Licensed cafes will be allowed to stay open when new coronavirus restrictions kick in – as long as they don’t sell alcohol.
The measures were confirmed during First Minister’s Questions at Holyrood on Thursday.
Nicola Sturgeon announced restrictions on the hospitality industry on Wednesday as coronavirus cases in the country continue to grow.
Pubs in the central belt, including Glasgow and Lothian, will be closed for two weeks from 6pm on Friday.
Indoor venues in the rest of the country will be able to stay open but will have to close at 6pm.
But the First Minister has made it clear that cafes will be exempt from the regulations.
When asked by Labour MSP Jackie Baillie if licensed cafes will be able to stay open under the new rules if they only sell food, the First Minister said: “I am delighted I have the opportunity to clarify this point today, cafes will be able to open whether they are licensed or unlicensed as long as they don’t sell alcohol.
“The regulations will exclude a specific exemption for cafes, and these regulations will be published tomorrow and environmental health officers will be responsible for ensuring that they are adhered to.”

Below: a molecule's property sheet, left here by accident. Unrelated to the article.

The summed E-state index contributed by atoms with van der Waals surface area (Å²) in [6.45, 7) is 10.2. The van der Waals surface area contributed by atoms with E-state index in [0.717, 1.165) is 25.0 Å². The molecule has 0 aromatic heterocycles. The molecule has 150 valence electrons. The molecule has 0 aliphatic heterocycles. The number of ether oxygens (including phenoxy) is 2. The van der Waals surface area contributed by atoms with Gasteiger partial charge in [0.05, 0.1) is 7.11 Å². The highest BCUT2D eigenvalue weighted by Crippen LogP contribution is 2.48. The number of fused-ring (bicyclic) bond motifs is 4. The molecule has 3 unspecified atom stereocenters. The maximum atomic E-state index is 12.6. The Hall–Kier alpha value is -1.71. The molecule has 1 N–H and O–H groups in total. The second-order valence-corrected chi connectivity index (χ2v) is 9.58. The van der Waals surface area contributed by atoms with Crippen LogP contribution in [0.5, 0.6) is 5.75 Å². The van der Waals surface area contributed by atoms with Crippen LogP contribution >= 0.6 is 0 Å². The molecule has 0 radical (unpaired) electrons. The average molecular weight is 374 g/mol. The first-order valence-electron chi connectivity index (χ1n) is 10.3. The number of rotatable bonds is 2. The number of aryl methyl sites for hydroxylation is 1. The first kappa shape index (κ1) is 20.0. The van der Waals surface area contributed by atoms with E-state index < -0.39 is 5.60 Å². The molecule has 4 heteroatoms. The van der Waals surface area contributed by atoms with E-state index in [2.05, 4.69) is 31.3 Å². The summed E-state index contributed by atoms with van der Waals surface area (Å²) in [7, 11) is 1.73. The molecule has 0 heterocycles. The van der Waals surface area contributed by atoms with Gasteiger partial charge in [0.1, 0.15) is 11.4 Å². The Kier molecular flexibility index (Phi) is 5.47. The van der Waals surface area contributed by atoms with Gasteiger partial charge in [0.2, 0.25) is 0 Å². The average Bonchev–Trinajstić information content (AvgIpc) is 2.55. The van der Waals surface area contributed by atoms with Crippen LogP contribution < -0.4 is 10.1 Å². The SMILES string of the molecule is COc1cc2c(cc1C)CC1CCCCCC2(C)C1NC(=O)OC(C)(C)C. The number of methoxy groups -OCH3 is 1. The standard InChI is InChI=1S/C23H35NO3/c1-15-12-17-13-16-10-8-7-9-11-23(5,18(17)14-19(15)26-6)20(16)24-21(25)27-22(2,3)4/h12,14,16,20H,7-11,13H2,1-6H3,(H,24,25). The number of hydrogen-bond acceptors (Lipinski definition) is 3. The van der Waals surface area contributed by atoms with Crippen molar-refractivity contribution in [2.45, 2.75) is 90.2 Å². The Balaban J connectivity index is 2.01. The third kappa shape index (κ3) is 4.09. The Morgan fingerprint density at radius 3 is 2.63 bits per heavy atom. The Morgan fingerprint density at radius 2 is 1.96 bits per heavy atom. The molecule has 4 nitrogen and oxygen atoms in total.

Scotland-wide, indoor hospitality venues will only be allowed to operate between 6am and 6pm daily, selling food and non-alcoholic drinks only.
Outdoor bars, restaurants and cafes will be allowed to remain open up until 10pm and will be allowed to sell alcohol up to that time.
However, all licensed premises in the five central belt health board areas – including the cities of Glasgow, Edinburgh and Stirling – will be closed for both indoor and outdoor operations over the 16-day period.
Meanwhile, Jeane Freeman has been urged to clarify why cafes can be exempt from the shutdown if they stop selling alcohol but pubs and restaurants are unable to do the same.
The Health Secretary told MSPs the measures are a “balance” and “targeted at those situations where the virus has the best chance of moving from one person to another”.
Asked to explain why pubs and restaurants in the affected central belt areas cannot be excluded, she said it is a “balance” aimed at clear public messaging and curbing the spread of Covid-19.
She said: “We have to balance what we need to do in order to interrupt the progression of this virus with clarity of communication that is clear for the public to follow.
“That is why we have taken the steps we take, there is never – trust me – a perfect balance in all of this.”
Scottish Conservative health spokesman Donald Cameron said although the Tories reluctantly support the new restrictions, they will be “catastrophic” for the hospitality sector and its supply chains.
He said: “Given the need for compliance and buy-in from the public, it’s imperative that there is clarity about what people can and cannot do.
“Further confusion has arisen today over whether cafes with alcohol licences can open. And if they can’t, how do you define a cafe versus a restaurant versus a pub?
“The SNP Government must clear this confusion up because business owners need to know whether they can open in two days’ time.”
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